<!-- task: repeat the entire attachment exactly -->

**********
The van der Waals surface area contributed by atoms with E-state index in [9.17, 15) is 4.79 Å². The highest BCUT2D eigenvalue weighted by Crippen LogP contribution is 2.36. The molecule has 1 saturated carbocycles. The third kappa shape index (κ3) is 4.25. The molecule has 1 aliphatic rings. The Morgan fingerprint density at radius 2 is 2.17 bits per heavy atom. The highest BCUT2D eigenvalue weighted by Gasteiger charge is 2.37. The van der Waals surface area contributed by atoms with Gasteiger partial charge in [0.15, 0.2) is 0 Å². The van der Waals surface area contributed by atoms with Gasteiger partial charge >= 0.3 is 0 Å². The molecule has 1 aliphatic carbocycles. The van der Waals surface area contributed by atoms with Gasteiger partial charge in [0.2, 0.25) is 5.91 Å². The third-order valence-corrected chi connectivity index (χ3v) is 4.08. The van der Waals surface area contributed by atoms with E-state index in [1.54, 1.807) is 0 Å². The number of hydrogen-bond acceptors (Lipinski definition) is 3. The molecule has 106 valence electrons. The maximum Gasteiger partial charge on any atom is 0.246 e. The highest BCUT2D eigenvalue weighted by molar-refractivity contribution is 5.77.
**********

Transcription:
The van der Waals surface area contributed by atoms with E-state index in [9.17, 15) is 4.79 Å². The highest BCUT2D eigenvalue weighted by Crippen LogP contribution is 2.36. The molecule has 1 saturated carbocycles. The third kappa shape index (κ3) is 4.25. The molecule has 1 aliphatic rings. The Morgan fingerprint density at radius 2 is 2.17 bits per heavy atom. The highest BCUT2D eigenvalue weighted by Gasteiger charge is 2.37. The van der Waals surface area contributed by atoms with Gasteiger partial charge in [0.15, 0.2) is 0 Å². The van der Waals surface area contributed by atoms with Gasteiger partial charge >= 0.3 is 0 Å². The molecule has 1 aliphatic carbocycles. The van der Waals surface area contributed by atoms with Gasteiger partial charge in [0.2, 0.25) is 5.91 Å². The third-order valence-corrected chi connectivity index (χ3v) is 4.08. The van der Waals surface area contributed by atoms with E-state index in [1.54, 1.807) is 0 Å². The number of hydrogen-bond acceptors (Lipinski definition) is 3. The molecule has 106 valence electrons. The maximum Gasteiger partial charge on any atom is 0.246 e. The highest BCUT2D eigenvalue weighted by molar-refractivity contribution is 5.77.